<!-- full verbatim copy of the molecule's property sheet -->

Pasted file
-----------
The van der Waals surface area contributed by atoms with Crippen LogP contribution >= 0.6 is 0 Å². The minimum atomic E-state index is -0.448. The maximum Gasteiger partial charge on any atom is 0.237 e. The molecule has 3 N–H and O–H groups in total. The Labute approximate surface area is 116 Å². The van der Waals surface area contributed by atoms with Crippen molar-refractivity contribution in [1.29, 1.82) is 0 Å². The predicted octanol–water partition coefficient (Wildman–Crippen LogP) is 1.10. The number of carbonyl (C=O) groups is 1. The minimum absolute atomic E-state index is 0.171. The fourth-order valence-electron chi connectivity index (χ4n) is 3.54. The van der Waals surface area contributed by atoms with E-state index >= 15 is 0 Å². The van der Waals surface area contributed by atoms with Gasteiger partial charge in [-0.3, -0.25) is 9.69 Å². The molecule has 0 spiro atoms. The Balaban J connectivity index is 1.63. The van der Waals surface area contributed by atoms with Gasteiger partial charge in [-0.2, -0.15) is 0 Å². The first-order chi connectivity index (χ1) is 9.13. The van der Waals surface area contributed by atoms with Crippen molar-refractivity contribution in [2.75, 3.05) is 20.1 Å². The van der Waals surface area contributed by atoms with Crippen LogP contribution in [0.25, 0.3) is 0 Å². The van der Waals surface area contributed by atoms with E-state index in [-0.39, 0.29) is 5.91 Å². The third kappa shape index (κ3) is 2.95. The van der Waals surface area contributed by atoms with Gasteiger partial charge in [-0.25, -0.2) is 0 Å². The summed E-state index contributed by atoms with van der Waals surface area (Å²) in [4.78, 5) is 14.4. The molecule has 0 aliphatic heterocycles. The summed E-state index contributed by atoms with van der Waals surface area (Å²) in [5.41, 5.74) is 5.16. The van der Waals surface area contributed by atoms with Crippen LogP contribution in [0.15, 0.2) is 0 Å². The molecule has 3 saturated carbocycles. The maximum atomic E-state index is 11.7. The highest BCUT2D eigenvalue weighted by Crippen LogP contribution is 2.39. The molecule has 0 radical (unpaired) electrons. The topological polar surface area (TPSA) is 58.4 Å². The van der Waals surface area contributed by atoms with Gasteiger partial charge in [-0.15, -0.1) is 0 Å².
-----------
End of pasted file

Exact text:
The van der Waals surface area contributed by atoms with Crippen LogP contribution >= 0.6 is 0 Å². The minimum atomic E-state index is -0.448. The maximum Gasteiger partial charge on any atom is 0.237 e. The molecule has 3 N–H and O–H groups in total. The Labute approximate surface area is 116 Å². The van der Waals surface area contributed by atoms with Crippen molar-refractivity contribution in [1.29, 1.82) is 0 Å². The predicted octanol–water partition coefficient (Wildman–Crippen LogP) is 1.10. The number of carbonyl (C=O) groups is 1. The minimum absolute atomic E-state index is 0.171. The fourth-order valence-electron chi connectivity index (χ4n) is 3.54. The van der Waals surface area contributed by atoms with E-state index >= 15 is 0 Å². The van der Waals surface area contributed by atoms with Gasteiger partial charge in [-0.3, -0.25) is 9.69 Å². The molecule has 0 spiro atoms. The Balaban J connectivity index is 1.63. The van der Waals surface area contributed by atoms with Gasteiger partial charge in [-0.2, -0.15) is 0 Å². The first-order chi connectivity index (χ1) is 9.13. The van der Waals surface area contributed by atoms with Crippen molar-refractivity contribution in [2.75, 3.05) is 20.1 Å². The van der Waals surface area contributed by atoms with Crippen LogP contribution in [0.25, 0.3) is 0 Å². The van der Waals surface area contributed by atoms with E-state index in [-0.39, 0.29) is 5.91 Å². The third kappa shape index (κ3) is 2.95. The van der Waals surface area contributed by atoms with Gasteiger partial charge in [-0.25, -0.2) is 0 Å². The summed E-state index contributed by atoms with van der Waals surface area (Å²) in [4.78, 5) is 14.4. The molecule has 0 aliphatic heterocycles. The summed E-state index contributed by atoms with van der Waals surface area (Å²) in [5.41, 5.74) is 5.16. The van der Waals surface area contributed by atoms with Crippen LogP contribution in [0.15, 0.2) is 0 Å². The molecule has 3 saturated carbocycles. The maximum atomic E-state index is 11.7. The highest BCUT2D eigenvalue weighted by Crippen LogP contribution is 2.39. The molecule has 0 radical (unpaired) electrons. The topological polar surface area (TPSA) is 58.4 Å². The van der Waals surface area contributed by atoms with Gasteiger partial charge in [-0.15, -0.1) is 0 Å².